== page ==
Spoilers ahead for the
The History of A Black Travel Guide
The guide is based on
Listings were categorized by state and city and often included address of people who opened their homes to Black travelers. The book eventually sold enough copies to allow Green to retire from the post office and create a publishing staff in Harlem.
The final edition came out in 1966, two years after the Civil Rights Act of 1964. The act prohibits discrimination in public places, integrates schools, and makes employment discrimination illegal. It was the result of years of protests and activist work against segregation and the unjust treatment of Black people. This led to the
Of course, the laws changed but many hearts stayed the same. White business owners continued to resist the legal mandates and refuse to serve Black patrons. In 1968, All-Star Bowling Triangle owner Harry Floyd claimed his business was exempt from the new laws because it was private property. A group of Black college students from Orangeburg, South Carolina challenged him, showed up to bowl, and were denied entry. It eventually led to the Orangeburg Massacre, a protest where 200 unarmed Black students were attacked by police. The violence left three men dead and others wounded, sparking continued outrage.
Many Black people who tried to go to previously all-white establishments and schools were often met with violence from citizen and police. The Civil Rights Act of 1964 took place before the infamous Selma march known as Bloody Sunday, Martin Luther King’s assassination, and a host of other acts of violence showing that racism couldn’t be erased with a pen stroke. But it was a viable foundation for a shift in America.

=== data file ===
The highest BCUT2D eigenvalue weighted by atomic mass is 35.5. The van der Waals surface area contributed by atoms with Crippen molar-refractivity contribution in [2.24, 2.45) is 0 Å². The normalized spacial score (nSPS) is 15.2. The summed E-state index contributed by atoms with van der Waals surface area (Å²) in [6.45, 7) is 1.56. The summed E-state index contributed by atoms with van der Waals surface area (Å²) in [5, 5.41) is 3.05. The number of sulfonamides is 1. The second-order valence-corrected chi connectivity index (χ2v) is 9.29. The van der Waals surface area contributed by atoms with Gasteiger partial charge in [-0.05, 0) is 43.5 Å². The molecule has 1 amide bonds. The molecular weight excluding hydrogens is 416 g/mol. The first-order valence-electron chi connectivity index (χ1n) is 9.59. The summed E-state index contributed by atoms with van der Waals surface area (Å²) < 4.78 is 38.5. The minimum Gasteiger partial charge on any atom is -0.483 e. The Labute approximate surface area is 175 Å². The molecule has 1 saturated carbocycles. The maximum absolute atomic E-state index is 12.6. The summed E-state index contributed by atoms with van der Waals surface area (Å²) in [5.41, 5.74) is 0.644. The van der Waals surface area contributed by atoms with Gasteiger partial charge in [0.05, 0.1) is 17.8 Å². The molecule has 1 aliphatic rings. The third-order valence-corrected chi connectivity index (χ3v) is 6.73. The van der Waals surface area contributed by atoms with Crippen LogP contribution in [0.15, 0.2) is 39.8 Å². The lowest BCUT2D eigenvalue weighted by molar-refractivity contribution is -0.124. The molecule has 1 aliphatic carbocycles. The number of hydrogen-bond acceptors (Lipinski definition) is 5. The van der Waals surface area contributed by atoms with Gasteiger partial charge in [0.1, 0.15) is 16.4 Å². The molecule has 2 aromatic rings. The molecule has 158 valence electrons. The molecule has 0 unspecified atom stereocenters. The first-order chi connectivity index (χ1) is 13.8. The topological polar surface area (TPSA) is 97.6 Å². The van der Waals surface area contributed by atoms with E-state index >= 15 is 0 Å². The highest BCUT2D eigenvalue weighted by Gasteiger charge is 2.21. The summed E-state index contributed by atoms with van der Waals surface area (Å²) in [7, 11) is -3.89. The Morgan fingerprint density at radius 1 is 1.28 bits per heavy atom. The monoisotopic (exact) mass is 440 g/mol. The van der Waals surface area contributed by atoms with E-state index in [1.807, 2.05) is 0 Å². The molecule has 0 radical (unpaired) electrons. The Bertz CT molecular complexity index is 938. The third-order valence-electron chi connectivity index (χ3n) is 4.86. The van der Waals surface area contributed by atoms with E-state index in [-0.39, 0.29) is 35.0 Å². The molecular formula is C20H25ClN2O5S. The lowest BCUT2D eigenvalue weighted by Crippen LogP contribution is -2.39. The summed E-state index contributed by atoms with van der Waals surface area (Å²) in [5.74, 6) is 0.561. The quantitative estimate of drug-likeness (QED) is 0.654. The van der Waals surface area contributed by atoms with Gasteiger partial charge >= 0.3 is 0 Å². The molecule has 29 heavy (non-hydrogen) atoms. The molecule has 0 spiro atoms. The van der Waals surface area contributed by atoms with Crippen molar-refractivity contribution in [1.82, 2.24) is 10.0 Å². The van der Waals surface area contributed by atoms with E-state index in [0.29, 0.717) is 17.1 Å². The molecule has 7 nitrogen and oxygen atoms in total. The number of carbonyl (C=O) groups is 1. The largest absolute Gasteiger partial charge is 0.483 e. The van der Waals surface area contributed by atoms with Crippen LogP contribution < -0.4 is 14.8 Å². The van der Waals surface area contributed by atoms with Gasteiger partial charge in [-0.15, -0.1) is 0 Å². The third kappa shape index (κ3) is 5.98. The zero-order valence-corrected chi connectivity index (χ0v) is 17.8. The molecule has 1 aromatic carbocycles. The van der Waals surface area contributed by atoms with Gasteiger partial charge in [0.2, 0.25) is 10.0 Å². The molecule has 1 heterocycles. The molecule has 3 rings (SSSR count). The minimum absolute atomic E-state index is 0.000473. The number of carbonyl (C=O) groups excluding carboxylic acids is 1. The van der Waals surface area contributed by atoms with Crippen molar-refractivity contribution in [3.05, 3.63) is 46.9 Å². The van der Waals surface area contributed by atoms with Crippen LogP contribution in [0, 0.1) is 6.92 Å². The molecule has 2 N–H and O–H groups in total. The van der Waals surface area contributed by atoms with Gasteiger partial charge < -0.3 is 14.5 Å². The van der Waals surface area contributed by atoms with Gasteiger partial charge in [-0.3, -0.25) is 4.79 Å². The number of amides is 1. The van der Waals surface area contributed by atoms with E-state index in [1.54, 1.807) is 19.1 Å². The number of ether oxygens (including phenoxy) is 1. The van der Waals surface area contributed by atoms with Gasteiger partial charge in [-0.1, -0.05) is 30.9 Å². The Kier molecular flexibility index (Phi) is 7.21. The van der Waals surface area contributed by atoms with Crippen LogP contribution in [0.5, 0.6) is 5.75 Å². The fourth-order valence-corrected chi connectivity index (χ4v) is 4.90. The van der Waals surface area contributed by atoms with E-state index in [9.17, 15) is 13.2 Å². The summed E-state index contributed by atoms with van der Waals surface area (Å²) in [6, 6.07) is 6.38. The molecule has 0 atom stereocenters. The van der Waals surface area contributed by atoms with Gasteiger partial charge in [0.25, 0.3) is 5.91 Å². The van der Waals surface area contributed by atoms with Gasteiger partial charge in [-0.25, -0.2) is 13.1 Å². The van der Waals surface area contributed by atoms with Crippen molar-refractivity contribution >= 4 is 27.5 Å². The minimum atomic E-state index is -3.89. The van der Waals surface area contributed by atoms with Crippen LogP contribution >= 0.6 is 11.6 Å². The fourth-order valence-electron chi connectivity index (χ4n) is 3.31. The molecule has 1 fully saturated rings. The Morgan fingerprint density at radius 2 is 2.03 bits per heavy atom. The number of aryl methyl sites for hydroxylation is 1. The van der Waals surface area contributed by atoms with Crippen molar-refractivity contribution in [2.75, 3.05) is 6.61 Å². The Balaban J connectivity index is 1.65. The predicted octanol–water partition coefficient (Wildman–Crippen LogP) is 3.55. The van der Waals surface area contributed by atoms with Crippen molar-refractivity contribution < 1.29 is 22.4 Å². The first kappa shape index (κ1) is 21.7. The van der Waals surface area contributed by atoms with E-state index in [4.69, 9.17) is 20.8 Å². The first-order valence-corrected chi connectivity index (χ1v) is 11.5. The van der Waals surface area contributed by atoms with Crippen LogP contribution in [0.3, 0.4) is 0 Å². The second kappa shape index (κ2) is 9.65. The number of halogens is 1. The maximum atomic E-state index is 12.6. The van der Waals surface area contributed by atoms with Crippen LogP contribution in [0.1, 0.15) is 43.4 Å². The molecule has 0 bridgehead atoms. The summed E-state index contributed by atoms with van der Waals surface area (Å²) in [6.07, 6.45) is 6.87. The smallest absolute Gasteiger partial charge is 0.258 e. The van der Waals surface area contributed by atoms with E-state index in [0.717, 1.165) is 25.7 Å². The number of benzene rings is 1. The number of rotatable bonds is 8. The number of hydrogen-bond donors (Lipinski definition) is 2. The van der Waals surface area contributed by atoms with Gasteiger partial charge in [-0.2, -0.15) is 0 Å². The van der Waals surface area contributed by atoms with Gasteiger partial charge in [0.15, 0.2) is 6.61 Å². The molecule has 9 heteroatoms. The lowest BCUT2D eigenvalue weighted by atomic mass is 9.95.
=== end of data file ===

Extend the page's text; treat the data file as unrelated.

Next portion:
The Green Book’s Legacy
The guidebook is now a cherished piece of history. A 1941 copy sold at a March 2015 auction for $22,500 and several copies are on display in museums like the National Museum for African American History and Culture.
Victor H. Green, a postal worker, created his namesake guide to help black travelers safely navigate the segregated realities of Jim Crow America. Our "Follow the Green Book" simulation explores the experience of using the Green Book.— Smithsonian NMAAHC (@NMAAHC) February 25, 2019
Learn More: https://t.co/J8Edctr5r9 #BHM pic.twitter.com/qYWPYrBCIC
The traveling guide is the subject of several documentaries, including
It also became a hot topic in 2018 with the release of
The Significance in
Including the traveler’s book in this story makes sense for several reasons. First, it’s a narrative that centers Black people and how they would rely on this book at that time. Second, it’s a reminder of how the simplest decision could put Black people in danger. George, Atticus, and Leti deviate slightly off course to Simmonsville to try Lydia’s, a local diner. Uncle George says he got a tip that Lydia’s could be a friendly spot for Black people. It seems to be a good move considering the next safe place in the guide is far way and they are all ready for a meal now. So, they take a chance and go for it.
The crew arrives and notices the place doesn’t have the same name anymore. Atticus and Leti aren’t sure about the stop but Uncle George affirms that they have every right to eat there. Unfortunately, they piece together that a few white locals did something terrible to Ms. Lydia. Now, those same people are on the way to run them away. The trio end up in a terrifying car chase with bullets tearing through their car window. A simple detour, something that travelers do all the time, could have ended with their deaths.
Only time will tell how Lovecraft Country’s